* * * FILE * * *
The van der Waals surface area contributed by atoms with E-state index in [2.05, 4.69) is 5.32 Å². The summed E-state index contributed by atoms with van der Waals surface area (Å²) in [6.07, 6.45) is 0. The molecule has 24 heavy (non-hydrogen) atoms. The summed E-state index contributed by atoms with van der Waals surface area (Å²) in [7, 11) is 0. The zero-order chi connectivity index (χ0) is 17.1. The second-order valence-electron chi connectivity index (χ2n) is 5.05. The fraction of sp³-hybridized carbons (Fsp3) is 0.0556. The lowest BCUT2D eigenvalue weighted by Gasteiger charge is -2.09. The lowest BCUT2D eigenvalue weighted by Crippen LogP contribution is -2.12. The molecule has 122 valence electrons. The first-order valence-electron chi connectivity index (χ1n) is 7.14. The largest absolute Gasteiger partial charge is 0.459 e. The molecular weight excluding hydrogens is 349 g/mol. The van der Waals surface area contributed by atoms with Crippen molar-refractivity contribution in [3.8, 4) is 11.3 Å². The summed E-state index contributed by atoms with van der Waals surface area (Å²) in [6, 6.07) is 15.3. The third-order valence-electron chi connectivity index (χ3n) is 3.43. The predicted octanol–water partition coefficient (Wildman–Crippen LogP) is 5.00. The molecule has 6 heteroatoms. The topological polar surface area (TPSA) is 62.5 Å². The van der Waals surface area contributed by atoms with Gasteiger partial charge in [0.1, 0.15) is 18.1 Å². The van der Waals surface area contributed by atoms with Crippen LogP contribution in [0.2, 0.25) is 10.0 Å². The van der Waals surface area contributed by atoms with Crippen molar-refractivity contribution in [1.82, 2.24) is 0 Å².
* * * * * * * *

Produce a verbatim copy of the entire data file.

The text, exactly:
The van der Waals surface area contributed by atoms with E-state index in [2.05, 4.69) is 5.32 Å². The summed E-state index contributed by atoms with van der Waals surface area (Å²) in [6.07, 6.45) is 0. The molecule has 24 heavy (non-hydrogen) atoms. The summed E-state index contributed by atoms with van der Waals surface area (Å²) in [7, 11) is 0. The zero-order chi connectivity index (χ0) is 17.1. The second-order valence-electron chi connectivity index (χ2n) is 5.05. The fraction of sp³-hybridized carbons (Fsp3) is 0.0556. The lowest BCUT2D eigenvalue weighted by Gasteiger charge is -2.09. The lowest BCUT2D eigenvalue weighted by Crippen LogP contribution is -2.12. The molecule has 122 valence electrons. The first-order valence-electron chi connectivity index (χ1n) is 7.14. The largest absolute Gasteiger partial charge is 0.459 e. The molecular weight excluding hydrogens is 349 g/mol. The van der Waals surface area contributed by atoms with Crippen molar-refractivity contribution in [3.8, 4) is 11.3 Å². The summed E-state index contributed by atoms with van der Waals surface area (Å²) in [6, 6.07) is 15.3. The third-order valence-electron chi connectivity index (χ3n) is 3.43. The predicted octanol–water partition coefficient (Wildman–Crippen LogP) is 5.00. The molecule has 6 heteroatoms. The topological polar surface area (TPSA) is 62.5 Å². The van der Waals surface area contributed by atoms with Gasteiger partial charge in [0.1, 0.15) is 18.1 Å². The van der Waals surface area contributed by atoms with Crippen LogP contribution in [0.2, 0.25) is 10.0 Å². The van der Waals surface area contributed by atoms with Crippen molar-refractivity contribution in [1.82, 2.24) is 0 Å².